The UConn women went for their 89th straight victory last night when they squared off against Florida State. With their win, they passed John Wooden’s famous UCLA men’s teams of the 1970s that put together the 88-game win streak that served as the gold standard in college basketball before Geno Auriemma’s women began their run. Yet neither of these two teams have the greatest winning streak in sports history.
So who is in the driver’s seat for that title? There have been some incredible teams and individuals over the years that have put together stretches of dominance unrivaled in their own sport. Penn State’s women’s volleyball team, until their defeat by Stanford last September, won 109 consecutive matches. Japanese freestyle wrestler Osamu Watanabe finished his three-year run with the 1964 Olympic gold medal, winning all 186 matches during his career and becoming the only wrestler in modern Olympic history with an unblemished record. Likewise Cael Sanderson of Iowa State put together a 159-match streak and finished as the only NCAA wrestler to go his entire college career without a loss.
There’s the run by the University of Miami’s men’s tennis team, in which they won 137 matches from 1957 to 1964. And on the opposite side of the country, Concord, California’s De La Salle High School went 12 years and 151 games without a loss or a tie. But for the longest time, the gold standard for winning streaks was set by Pakistan’s Jahangir Khan. Khan, now the president of the World Squash Federation, had a five-year run during the 1980s where he won 555 consecutive matches; no other athlete in history has won as many consecutive competitions.
All of these accomplishments are astounding in their own field. But there is one record that rises above the rest, and continues to grow and grow as the years continue. And yet… even the most diehard of sports fans would have a hard time picking her out of a lineup, or even recognizing her on the street as an athlete.
But with a streak that is nearly eight years long and counting, Dutch wheelchair tennis starlet Esther Vergeer has persevered from a spinal cord surgery at 8 years old which rendered her paraplegic to dominate the tennis courts like no other. She came to the courts after first taking up wheelchair basketball, excelling there to the point where she won the 1997 European championship as part of the Dutch national team. The sport has seen an impressive array of female greats — Suzanne Lenglen and Margaret Court and Billie Jean King, Chris Evert and Martina Navratilova and Steffi Graf and the Williams sisters. Yet all of them were susceptible to the odd loss every once in a while. Vergeer, meanwhile, just keeps winning and winning and winning. Not since Daniele Di Toro defeated her on January 30, 2003 in Sydney has Vergeer tasted the acrid bitterness of losing.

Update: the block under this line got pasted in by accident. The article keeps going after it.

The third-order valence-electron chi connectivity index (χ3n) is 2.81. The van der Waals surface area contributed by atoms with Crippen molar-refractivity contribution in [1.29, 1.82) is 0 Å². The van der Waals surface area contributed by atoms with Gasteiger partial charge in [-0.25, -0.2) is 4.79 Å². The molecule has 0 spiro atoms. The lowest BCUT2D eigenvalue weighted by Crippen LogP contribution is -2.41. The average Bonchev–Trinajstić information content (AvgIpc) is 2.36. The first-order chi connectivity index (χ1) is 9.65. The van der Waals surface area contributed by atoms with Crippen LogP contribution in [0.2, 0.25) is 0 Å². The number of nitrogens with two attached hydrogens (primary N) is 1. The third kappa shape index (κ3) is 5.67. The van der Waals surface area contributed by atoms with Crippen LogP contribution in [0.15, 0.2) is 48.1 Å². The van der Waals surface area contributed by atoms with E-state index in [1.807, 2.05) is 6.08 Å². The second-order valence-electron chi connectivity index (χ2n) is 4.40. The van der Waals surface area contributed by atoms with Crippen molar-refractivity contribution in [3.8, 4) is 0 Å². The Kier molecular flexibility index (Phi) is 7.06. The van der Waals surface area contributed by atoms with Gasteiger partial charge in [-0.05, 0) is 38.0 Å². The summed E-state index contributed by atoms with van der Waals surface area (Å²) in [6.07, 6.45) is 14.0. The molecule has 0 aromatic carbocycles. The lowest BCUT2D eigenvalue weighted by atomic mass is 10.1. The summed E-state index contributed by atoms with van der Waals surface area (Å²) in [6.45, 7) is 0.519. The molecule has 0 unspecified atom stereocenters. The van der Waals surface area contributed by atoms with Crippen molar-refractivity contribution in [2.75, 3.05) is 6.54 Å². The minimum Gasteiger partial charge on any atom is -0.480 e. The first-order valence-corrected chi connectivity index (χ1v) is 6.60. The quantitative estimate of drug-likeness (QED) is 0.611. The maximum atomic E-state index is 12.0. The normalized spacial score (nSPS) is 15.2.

No matter the surface, Vergeer has known nothing but victory when she hits the court. Heading into next month’s Australian Open, the Dutchwoman is at 401 straight singles victories and counting. During that streak, further, Vergeer went over two years (from August 2004 to October 2006) without losing a single set — a stretch of 250 sets in which she was pushed to a thirteenth-game tiebreaker but once. Vergeer has won every Grand Slam tournament in which she’s competed in singles and all but her first (the 2002 Australian Open) in doubles. She’s taken seven singles and six doubles titles on the hard courts of Melbourne, all four editions of the French Open wheelchair tournament in both singles and doubles, both of the Wimbledon doubles tournaments held on the lawns of the All-England Club, and all five editions of the U.S. Open for both singles and doubles.
Her 33 total Grand Slam titles, at just 29 years old and in a discipline where the Slams have often failed to offer a bracket, put her seventh all-time amongst female Grand Slam winners — and all those above her also had the benefit of mixed doubles to bolster their totals. Take those mixed-gender matches out of the equation, and Vergeer is second to just Navratilova and Court in Grand Slam titles.
And at 29, she’s got plenty of time to surpass both women. With seven opportunities a season — Wimbledon hosts just wheelchairs doubles in order to maintain the integrity of their lawns – Vergeer needs just a few more years to catch up to the only two females with more Grand Slam titles. Should she keep up her current torrid pace of wins, she will overtake Court by the 2012 French Open. Navratilova would be passed with singles and doubles titles in the 2013 Australian Open. And barring an upset defeat, at the hands of Di Toro or someone else, she will string together enough wins to pass Jahangir Khan’s mark of 555 straight wins for the greatest string of victories in any sport in the history of modern sport.
So congrats to the women of Connecticut, all those Auriemma recruits who have put together their 89 straight – but they’ll need another decade or more of unblemished dominance of the courts to catch the woman with the greatest winning streak in sports history…
TOP TEN FEMALE GRAND SLAM CHAMPIONS(SINGLES AND WOMEN’S DOUBLES)
Billie Jean King
Helen Wills Moody
Margaret Osborne duPont
Louise Brough Clapp